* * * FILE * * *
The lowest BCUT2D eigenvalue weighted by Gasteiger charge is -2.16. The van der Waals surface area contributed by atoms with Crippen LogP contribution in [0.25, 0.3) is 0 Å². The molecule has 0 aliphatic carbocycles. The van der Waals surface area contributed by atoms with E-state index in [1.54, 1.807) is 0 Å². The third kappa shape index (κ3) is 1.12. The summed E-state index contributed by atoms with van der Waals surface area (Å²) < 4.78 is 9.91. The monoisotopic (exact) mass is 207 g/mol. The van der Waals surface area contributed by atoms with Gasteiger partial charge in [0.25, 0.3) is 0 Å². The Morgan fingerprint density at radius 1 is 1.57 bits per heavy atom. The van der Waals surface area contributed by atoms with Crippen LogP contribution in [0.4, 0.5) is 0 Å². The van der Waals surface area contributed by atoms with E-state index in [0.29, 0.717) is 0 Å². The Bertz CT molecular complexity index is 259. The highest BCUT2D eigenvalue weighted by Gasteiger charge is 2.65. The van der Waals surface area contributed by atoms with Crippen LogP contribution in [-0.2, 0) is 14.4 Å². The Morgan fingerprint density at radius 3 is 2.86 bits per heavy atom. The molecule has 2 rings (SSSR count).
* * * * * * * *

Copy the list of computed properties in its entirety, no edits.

The lowest BCUT2D eigenvalue weighted by Gasteiger charge is -2.16. The van der Waals surface area contributed by atoms with Crippen LogP contribution in [0.25, 0.3) is 0 Å². The molecule has 0 aliphatic carbocycles. The van der Waals surface area contributed by atoms with E-state index in [1.54, 1.807) is 0 Å². The third kappa shape index (κ3) is 1.12. The summed E-state index contributed by atoms with van der Waals surface area (Å²) < 4.78 is 9.91. The monoisotopic (exact) mass is 207 g/mol. The van der Waals surface area contributed by atoms with Gasteiger partial charge in [0.25, 0.3) is 0 Å². The Morgan fingerprint density at radius 1 is 1.57 bits per heavy atom. The van der Waals surface area contributed by atoms with Crippen LogP contribution in [0.4, 0.5) is 0 Å². The van der Waals surface area contributed by atoms with E-state index in [0.29, 0.717) is 0 Å². The Bertz CT molecular complexity index is 259. The highest BCUT2D eigenvalue weighted by Gasteiger charge is 2.65. The van der Waals surface area contributed by atoms with Crippen LogP contribution in [-0.2, 0) is 14.4 Å². The Morgan fingerprint density at radius 3 is 2.86 bits per heavy atom. The molecule has 2 rings (SSSR count).